We know that, in early intervention, collaboration between the parent and the service provider is critical for successful intervention. For years, early intervention practitioners have espoused a use of family-centered practices, which means that we partner with families, respect and encourage their decision-making, support their active participation, and focus on the child’s development within the context of the family.
What is less clear is how we do these things. There has been a call in the early intervention literature for more clearly defined practices that help early intervention service providers know exactly what to do with a child and family to ensure that the family feels both confident and competent using intervention strategies when the service provider is not present.
As a field, there is a need to define and describe the effective practices we use so that all providers have the tools they need to help children and families meet their goals. Many of the strategies we do have focus on the work of the early interventionist during the visit with the child. We need strategies to help us focus on what the family does when we are not in the home or other natural environment. Strategies such as these would give EI practitioners guidance in how to work with families during visits in ways that help families know what to do with their children during family activities that happen between visits.
To begin this discussion, here are 5 strategies that may help you help families bridge the gap between the visit and the rich activities and experiences that occur during the rest of the week:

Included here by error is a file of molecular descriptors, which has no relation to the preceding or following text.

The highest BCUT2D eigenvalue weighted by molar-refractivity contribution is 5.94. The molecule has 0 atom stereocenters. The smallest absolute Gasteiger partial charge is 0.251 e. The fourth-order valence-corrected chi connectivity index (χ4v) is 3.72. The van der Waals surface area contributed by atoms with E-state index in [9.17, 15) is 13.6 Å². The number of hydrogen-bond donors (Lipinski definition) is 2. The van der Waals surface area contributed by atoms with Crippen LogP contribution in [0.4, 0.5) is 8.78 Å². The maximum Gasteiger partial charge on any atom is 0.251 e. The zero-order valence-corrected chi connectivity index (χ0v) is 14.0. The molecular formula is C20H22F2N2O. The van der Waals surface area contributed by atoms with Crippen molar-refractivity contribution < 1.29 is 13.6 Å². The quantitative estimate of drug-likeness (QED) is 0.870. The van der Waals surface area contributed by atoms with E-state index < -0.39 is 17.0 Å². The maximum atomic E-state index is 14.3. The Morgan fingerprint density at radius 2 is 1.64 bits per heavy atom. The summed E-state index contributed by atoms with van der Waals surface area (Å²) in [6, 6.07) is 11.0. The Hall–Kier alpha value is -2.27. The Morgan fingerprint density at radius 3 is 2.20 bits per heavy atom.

- Ask families specific questions about their routines to find out what goes well and where the struggles are. Find out how the routine works for this particular family, what happens before, during, and after the routine, and how the parent thinks the routine could be improved or changed to address the goal in mind.
- Think of visits as practice sessions for parents during which they get to try out strategies with their children with your support and feedback.
- Shape the visit to meet a specific need. Identify the need or goal through discussion with the family, observation of the routine, and by joining the routine when you can to practice strategies and address development in real time.
- Talk with the parent after the intervention activity to find out his/her impressions, what he/she thinks went well, and which strategy he/she thinks can be used during the week.
- Develop a brief but detailed plan with the parent for how the family will try to implement a strategy or two during the week. Individualize the plan to fit an agreed-upon family activity or routine. Write it down. Always follow-up on the plan at the beginning of your next visit.
Now consider the following questions:
What other strategies do YOU use to bridge this gap?
How might you implement one of the strategies above?
What challenges have you faced with focusing on family routines during intervention visits?
Share you insights, strategies, questions, and challenges below. Let’s learn from each other and use this opportunity to build stronger practices in Virginia!